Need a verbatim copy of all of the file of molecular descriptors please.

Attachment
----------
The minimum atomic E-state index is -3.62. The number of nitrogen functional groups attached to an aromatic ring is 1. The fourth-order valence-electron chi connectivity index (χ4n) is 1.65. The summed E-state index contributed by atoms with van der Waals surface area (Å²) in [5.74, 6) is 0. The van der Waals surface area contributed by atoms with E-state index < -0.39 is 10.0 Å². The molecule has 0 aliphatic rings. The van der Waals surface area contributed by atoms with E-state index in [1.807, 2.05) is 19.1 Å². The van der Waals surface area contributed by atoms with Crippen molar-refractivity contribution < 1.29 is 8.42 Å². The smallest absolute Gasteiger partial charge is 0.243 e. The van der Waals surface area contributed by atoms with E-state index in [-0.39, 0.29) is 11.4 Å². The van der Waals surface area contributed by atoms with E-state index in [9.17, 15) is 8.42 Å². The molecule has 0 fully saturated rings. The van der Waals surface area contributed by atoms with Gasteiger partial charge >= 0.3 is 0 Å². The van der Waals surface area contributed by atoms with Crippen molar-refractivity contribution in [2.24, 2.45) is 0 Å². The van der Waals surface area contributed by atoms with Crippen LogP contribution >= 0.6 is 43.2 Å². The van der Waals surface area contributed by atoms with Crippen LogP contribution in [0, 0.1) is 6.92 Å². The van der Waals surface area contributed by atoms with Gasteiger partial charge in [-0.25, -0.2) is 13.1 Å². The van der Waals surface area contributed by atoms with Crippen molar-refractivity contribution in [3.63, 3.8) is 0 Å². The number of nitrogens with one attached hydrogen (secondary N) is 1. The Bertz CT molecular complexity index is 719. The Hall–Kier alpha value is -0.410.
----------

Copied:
The minimum atomic E-state index is -3.62. The number of nitrogen functional groups attached to an aromatic ring is 1. The fourth-order valence-electron chi connectivity index (χ4n) is 1.65. The summed E-state index contributed by atoms with van der Waals surface area (Å²) in [5.74, 6) is 0. The van der Waals surface area contributed by atoms with E-state index < -0.39 is 10.0 Å². The molecule has 0 aliphatic rings. The van der Waals surface area contributed by atoms with E-state index in [1.807, 2.05) is 19.1 Å². The van der Waals surface area contributed by atoms with Crippen molar-refractivity contribution < 1.29 is 8.42 Å². The smallest absolute Gasteiger partial charge is 0.243 e. The van der Waals surface area contributed by atoms with E-state index in [-0.39, 0.29) is 11.4 Å². The van der Waals surface area contributed by atoms with E-state index in [9.17, 15) is 8.42 Å². The molecule has 0 fully saturated rings. The van der Waals surface area contributed by atoms with Gasteiger partial charge >= 0.3 is 0 Å². The van der Waals surface area contributed by atoms with Crippen molar-refractivity contribution in [2.24, 2.45) is 0 Å². The van der Waals surface area contributed by atoms with Crippen LogP contribution >= 0.6 is 43.2 Å². The van der Waals surface area contributed by atoms with Crippen LogP contribution in [0, 0.1) is 6.92 Å². The van der Waals surface area contributed by atoms with Gasteiger partial charge in [-0.25, -0.2) is 13.1 Å². The van der Waals surface area contributed by atoms with Crippen molar-refractivity contribution in [3.63, 3.8) is 0 Å². The number of nitrogens with one attached hydrogen (secondary N) is 1. The Bertz CT molecular complexity index is 719. The Hall–Kier alpha value is -0.410.